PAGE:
The US Preventive Services Task Force just released final recommendations based on its recent investigation into screening for lipid disorders in children and adolescents without signs, symptoms, or a diagnosis for the conditions.
The US Preventive Services Task Force (USPSTF) just released final recommendations based on its recent investigation into screening for lipid disorders in children and adolescents without signs, symptoms, or a diagnosis for the conditions.
It determined that there was insufficient research to establish the benefits and risks of screening for high cholesterol in this population. Specifically, the USPSTF found no conclusive evidence that the early identification and treatment of high cholesterol in children and teens leads to long-term improved health in adults.
As a result, it recommended neither for or against lipid disorder screening in younger patients, granting this service a grade of “I.”
“By issuing an ‘I’ statement, we are calling for more research to better understand the benefits and harms of screening and treatment of lipid disorders in children and teens and on the impact these interventions may have on their cardiovascular health as adults,” said task force vice-chair David Grossman, MD, MPH, in a press release. “In the absence of evidence, health care professionals should continue to take each patient’s individual risks and circumstances in consideration, and use their best judgment when deciding whether or not to screen.”
Not all health organizations agree with the USPSTF’s assessment. The American Academy of Pediatrics and the National Heart, Lung, and Blood Institute both currently recommend that all children aged 9 to 11 years be screened for high cholesterol due to the growing prevalence of childhood obesity.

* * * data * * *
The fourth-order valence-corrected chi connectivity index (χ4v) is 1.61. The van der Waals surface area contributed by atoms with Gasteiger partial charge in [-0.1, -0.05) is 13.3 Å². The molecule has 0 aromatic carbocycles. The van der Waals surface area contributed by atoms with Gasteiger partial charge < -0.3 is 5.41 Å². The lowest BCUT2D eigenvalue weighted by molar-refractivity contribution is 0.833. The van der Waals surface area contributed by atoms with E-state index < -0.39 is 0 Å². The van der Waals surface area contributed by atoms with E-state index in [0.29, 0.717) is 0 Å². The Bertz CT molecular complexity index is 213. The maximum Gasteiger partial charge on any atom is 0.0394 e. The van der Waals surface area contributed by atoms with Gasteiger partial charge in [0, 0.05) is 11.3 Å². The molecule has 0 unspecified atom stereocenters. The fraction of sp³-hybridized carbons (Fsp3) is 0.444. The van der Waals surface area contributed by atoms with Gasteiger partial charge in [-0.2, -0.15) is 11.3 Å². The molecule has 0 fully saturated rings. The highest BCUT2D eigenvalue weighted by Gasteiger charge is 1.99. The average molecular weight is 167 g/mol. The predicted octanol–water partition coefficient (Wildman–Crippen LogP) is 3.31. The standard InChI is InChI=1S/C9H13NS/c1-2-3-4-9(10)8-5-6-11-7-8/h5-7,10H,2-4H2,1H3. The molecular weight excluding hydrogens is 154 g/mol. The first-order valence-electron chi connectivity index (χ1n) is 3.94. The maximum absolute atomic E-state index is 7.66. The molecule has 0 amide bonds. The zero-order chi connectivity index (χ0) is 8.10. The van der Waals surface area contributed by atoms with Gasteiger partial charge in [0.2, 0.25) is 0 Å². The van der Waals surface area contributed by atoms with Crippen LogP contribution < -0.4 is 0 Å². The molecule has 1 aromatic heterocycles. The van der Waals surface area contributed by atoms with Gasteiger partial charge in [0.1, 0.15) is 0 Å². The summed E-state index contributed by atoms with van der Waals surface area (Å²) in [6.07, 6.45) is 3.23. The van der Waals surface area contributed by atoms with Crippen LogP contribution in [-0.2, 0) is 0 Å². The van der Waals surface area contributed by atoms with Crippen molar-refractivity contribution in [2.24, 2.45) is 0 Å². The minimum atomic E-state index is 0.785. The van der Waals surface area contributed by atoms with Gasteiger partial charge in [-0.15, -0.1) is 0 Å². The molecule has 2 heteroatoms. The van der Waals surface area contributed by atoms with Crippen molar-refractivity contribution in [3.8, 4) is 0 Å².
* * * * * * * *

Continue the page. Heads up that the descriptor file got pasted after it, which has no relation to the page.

Despite the USPSTF’s inconclusiveness on cholesterol screening in younger patients, it did recommend that children aged 6 and older be screened for childhood obesity and referred for counseling on weight management
Following thepublication of its draft recommendationsin December 2015, Target Clinics professional services manager Courtney Ballina, BSN, MSN, NP, explained that the USPSTF’s decision would likely affect reimbursement, as insurance companies are unlikely to cover services that it doesn’t support. She added, however, that retail clinics can still play a crucial role in combating lipid disorders in kids and teens by counseling patients and parents about the health risks of high cholesterol and childhood obesity.
“Oftentimes, the retail clinician is uniquely positioned to do some hands-on training—actually walking into the aisles of the store to teach how to read a food label or make some healthy recommendations for snacks,” Ballina previously toldContemporary Clinic. “It would be great to further develop our partnerships with primary care providers and pediatricians to offer these kinds of supportive services once they have actually diagnosed a child with high cholesterol.”
The USPSTF’s full recommendation statement was published inJAMA.